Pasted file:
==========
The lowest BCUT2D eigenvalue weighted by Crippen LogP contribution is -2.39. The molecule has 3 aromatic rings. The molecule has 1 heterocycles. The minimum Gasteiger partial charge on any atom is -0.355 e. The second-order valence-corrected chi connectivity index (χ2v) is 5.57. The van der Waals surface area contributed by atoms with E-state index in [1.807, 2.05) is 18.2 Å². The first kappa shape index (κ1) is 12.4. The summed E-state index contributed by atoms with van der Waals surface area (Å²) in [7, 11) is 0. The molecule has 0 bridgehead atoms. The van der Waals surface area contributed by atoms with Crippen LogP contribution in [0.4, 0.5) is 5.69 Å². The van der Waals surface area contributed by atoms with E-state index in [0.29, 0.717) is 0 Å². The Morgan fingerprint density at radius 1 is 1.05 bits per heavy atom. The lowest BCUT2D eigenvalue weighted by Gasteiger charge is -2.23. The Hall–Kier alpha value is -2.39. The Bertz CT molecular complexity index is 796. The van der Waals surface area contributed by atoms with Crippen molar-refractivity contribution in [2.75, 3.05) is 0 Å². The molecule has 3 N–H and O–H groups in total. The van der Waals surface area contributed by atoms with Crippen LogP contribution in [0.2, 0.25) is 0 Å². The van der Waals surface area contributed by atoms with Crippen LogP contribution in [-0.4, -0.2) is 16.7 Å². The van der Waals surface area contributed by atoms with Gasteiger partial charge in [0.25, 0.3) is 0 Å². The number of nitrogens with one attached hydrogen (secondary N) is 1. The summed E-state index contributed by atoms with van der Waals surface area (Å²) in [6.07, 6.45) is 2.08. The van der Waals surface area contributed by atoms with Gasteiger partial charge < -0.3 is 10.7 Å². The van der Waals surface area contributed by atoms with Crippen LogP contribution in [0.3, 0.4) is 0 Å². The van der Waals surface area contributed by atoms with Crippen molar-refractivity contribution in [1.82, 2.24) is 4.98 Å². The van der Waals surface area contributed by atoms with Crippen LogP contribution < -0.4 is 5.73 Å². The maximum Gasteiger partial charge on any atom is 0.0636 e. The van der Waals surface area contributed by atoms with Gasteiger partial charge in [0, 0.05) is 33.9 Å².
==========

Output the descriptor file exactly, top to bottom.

The lowest BCUT2D eigenvalue weighted by Crippen LogP contribution is -2.39. The molecule has 3 aromatic rings. The molecule has 1 heterocycles. The minimum Gasteiger partial charge on any atom is -0.355 e. The second-order valence-corrected chi connectivity index (χ2v) is 5.57. The van der Waals surface area contributed by atoms with E-state index in [1.807, 2.05) is 18.2 Å². The first kappa shape index (κ1) is 12.4. The summed E-state index contributed by atoms with van der Waals surface area (Å²) in [7, 11) is 0. The molecule has 0 bridgehead atoms. The van der Waals surface area contributed by atoms with Crippen LogP contribution in [0.4, 0.5) is 5.69 Å². The van der Waals surface area contributed by atoms with E-state index in [0.29, 0.717) is 0 Å². The Morgan fingerprint density at radius 1 is 1.05 bits per heavy atom. The lowest BCUT2D eigenvalue weighted by Gasteiger charge is -2.23. The Hall–Kier alpha value is -2.39. The Bertz CT molecular complexity index is 796. The van der Waals surface area contributed by atoms with Crippen molar-refractivity contribution in [2.75, 3.05) is 0 Å². The molecule has 3 N–H and O–H groups in total. The van der Waals surface area contributed by atoms with Crippen LogP contribution in [0.2, 0.25) is 0 Å². The van der Waals surface area contributed by atoms with Crippen LogP contribution in [-0.4, -0.2) is 16.7 Å². The van der Waals surface area contributed by atoms with Gasteiger partial charge in [0.25, 0.3) is 0 Å². The number of nitrogens with one attached hydrogen (secondary N) is 1. The summed E-state index contributed by atoms with van der Waals surface area (Å²) in [6.07, 6.45) is 2.08. The van der Waals surface area contributed by atoms with Gasteiger partial charge < -0.3 is 10.7 Å². The van der Waals surface area contributed by atoms with Crippen LogP contribution in [0.3, 0.4) is 0 Å². The van der Waals surface area contributed by atoms with Crippen molar-refractivity contribution in [1.82, 2.24) is 4.98 Å². The van der Waals surface area contributed by atoms with Crippen LogP contribution < -0.4 is 5.73 Å². The maximum Gasteiger partial charge on any atom is 0.0636 e. The van der Waals surface area contributed by atoms with Gasteiger partial charge in [0, 0.05) is 33.9 Å².